December 3, 2021
June 2008 | Vol. VII - No. 6
Doll Reviewers Applaud Flatsy's Poseability and Style
Schylling’s Updated Doll Takes Girls into the Past
TDmonthly Magazine’s Dolls Roundtable participants recently reviewed Schylling’s Flatsy, a remake of a 1960s doll. While the girls enjoyed accessorizing the 4.75”-tall doll and styling her hair, Flatsy prompted a trip down memory lane for some of the older reviewers. These bendable, vinyl dolls, available in six styles, have wires inside the limbs for poseability.
| “...they would make great stocking stuffers or be the perfect birthday gift.” — Mildred Tong, mother
Flatsy Doll by SCHYLLING
Age: 3 and Up
All the participants were excited when they opened the shipping box and found the cute Flatsy dolls complete with ribbons, hair clips and a special flat comb in a transparent, purse-shaped package. “It is so cute it is almost a shame to open it,” Mandt said.
The girls and adults were impressed with the doll's long hair and flexibility, cute clothes and accessories. “My girls liked the shape and feel of the dolls,” raved Tong. “They were delighted they could be posed in so many different ways and the hair could be styled in so many sets.” Alyssa (9) and Lexi (4) liked Flatsy’s one-piece construction.
Rose (7) and Liz (12), however, did not like the doll’s flat shape. “It looks as if it has been run over with a car or a steam roller,” they told their mother. Thomas commented, “If the dolls were wooden, the flat shape would be more understandable.” Her girls like to dress their dolls, she added, but the small clothes were difficult for them to work with.
Mandt praised the doll as a travel toy: “The doll can easily fit into a child's purse, book bag or jean pocket to take along to a friend's house or just to play with in a doctor's office or the car.” Shockley agreed. “These could amuse little girls for a long time, if they are traveling for a great distance,” she said. “I also think the flexibility would help with a small child's motor skills.”
“They are just adorable,” raved Hobbs. “They remind me so much of paper dolls that we used to play with. You can play with them in such a small place, and I'm sure every little girl would love to have all six.”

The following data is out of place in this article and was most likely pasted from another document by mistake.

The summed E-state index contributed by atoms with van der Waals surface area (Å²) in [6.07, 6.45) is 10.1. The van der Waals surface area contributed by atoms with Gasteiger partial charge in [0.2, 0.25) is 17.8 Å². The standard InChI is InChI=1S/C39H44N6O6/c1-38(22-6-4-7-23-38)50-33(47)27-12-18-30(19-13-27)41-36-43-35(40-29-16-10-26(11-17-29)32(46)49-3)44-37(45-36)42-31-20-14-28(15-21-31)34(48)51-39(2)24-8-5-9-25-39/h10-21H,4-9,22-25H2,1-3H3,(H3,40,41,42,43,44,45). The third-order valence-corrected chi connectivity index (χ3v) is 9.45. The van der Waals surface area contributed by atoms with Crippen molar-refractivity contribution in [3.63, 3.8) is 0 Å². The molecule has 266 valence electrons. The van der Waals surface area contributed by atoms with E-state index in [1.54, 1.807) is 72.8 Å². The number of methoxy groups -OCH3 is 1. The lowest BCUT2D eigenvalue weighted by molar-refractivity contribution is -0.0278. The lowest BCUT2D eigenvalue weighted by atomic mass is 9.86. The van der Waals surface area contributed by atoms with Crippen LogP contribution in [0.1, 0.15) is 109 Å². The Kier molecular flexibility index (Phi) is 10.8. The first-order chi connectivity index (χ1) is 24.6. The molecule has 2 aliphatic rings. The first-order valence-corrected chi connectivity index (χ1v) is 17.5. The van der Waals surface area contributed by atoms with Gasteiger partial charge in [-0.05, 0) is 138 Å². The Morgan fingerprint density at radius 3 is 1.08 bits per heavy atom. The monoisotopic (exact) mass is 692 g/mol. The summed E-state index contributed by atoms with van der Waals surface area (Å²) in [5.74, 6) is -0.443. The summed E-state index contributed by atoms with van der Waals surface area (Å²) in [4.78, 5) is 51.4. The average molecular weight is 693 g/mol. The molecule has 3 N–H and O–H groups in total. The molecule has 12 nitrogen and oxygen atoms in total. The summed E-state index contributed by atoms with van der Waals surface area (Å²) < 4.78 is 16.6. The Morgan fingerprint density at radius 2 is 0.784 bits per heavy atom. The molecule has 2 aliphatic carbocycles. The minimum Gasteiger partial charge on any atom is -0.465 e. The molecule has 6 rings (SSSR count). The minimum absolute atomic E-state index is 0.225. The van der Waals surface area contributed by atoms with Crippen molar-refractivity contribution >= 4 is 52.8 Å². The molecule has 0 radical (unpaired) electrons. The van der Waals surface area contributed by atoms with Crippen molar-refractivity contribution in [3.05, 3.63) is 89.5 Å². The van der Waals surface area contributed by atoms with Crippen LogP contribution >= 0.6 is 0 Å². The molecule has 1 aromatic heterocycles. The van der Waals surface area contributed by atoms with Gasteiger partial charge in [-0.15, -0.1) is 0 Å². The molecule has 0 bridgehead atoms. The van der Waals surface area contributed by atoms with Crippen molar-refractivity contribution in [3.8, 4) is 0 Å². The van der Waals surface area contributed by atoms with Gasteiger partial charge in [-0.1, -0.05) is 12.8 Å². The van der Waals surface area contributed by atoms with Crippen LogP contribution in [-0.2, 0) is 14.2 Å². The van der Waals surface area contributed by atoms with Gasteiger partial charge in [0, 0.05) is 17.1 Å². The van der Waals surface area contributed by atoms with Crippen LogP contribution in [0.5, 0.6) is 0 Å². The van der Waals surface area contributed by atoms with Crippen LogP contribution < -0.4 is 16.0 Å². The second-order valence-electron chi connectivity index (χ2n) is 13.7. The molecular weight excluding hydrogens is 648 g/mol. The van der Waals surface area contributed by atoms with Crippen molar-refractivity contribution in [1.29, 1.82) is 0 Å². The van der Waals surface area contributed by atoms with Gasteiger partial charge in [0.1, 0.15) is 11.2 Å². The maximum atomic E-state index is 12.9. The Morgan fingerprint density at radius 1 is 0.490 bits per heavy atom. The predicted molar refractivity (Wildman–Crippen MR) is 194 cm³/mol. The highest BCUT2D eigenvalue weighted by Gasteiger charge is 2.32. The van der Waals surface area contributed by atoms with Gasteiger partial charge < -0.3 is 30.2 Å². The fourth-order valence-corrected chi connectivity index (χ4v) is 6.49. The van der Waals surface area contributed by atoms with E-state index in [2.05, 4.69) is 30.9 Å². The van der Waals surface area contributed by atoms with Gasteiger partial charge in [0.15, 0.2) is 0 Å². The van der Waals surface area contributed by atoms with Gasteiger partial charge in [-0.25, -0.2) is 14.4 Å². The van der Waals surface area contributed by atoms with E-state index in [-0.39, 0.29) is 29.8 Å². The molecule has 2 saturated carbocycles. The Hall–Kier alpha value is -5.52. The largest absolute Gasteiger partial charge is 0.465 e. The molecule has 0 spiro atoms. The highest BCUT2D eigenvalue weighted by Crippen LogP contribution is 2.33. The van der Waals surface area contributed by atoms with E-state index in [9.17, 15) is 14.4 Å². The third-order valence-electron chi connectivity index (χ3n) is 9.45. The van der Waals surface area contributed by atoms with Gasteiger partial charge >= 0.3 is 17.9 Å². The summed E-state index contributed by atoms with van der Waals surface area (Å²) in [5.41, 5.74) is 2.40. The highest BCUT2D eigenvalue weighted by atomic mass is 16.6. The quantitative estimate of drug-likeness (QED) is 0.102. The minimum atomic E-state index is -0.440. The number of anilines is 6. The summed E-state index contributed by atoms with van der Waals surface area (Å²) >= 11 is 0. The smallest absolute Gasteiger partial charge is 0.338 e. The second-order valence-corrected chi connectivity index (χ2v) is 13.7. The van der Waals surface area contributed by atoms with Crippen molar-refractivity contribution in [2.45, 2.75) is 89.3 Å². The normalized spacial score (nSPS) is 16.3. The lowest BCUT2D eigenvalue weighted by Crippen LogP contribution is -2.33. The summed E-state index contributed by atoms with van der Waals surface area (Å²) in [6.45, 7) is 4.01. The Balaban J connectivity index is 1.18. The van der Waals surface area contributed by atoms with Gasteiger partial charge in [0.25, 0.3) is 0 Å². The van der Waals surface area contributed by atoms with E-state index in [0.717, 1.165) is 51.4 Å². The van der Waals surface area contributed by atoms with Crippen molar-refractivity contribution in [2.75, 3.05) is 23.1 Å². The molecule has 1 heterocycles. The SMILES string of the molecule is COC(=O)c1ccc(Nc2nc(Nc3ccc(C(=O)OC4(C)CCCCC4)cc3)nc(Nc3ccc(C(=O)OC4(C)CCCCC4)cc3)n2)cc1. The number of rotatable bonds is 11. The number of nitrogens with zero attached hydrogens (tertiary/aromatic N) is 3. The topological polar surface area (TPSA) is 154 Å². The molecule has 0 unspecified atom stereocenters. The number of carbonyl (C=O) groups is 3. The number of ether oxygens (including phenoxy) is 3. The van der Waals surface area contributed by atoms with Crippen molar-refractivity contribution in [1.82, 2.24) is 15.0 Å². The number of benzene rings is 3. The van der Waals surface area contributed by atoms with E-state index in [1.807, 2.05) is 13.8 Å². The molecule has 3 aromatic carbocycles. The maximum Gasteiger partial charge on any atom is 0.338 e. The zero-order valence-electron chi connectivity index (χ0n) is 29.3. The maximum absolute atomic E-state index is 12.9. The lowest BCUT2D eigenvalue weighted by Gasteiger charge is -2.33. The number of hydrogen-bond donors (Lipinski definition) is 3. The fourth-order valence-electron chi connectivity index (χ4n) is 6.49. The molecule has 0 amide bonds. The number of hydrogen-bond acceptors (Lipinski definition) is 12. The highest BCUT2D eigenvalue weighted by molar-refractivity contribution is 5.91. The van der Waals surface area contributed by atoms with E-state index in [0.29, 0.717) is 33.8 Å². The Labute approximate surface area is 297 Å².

Shockley, Hobbs and Davis all remember how much their children enjoyed playing with these dolls in the late 1960s. “I am always delighted when I find the remakes of my children's dolls to give to my grandchildren, and I can relate stories about their mothers’ playing with them,” Davis said.
The participants thought the $6.95 retail price was very good. “At this price, the children can have all of them,” Tong commented. “I think they would make great stocking stuffers or be the perfect birthday gift.”
“They would make a great gift for a younger child,” added Thomas, although she didn’t foresee buying more for her girls. Mandt concluded, “I would give them to my grandchildren as travel companions.”
Hobbs and Davis would like to see all six dolls in one large gift box for the holidays. Tong and Thomas suggested that extra outfits and hair accessories be made and packaged separately. Mandt, who remembers her daughter having a flat doll that was part of a storybook, suggested the same for Flatsy.
Roundtable participants were: Ruth Mandt with her granddaughter Paige (7); Geena Thomas with Liz (12) and Rose (7); Mildred Tong with Alyssa (9) and Lexi (4); retailer Kim Hobbs from Hobbs House of Dolls; retailer Colette Shockley from The Littlest Princess; and doll collector Virginia Davis.
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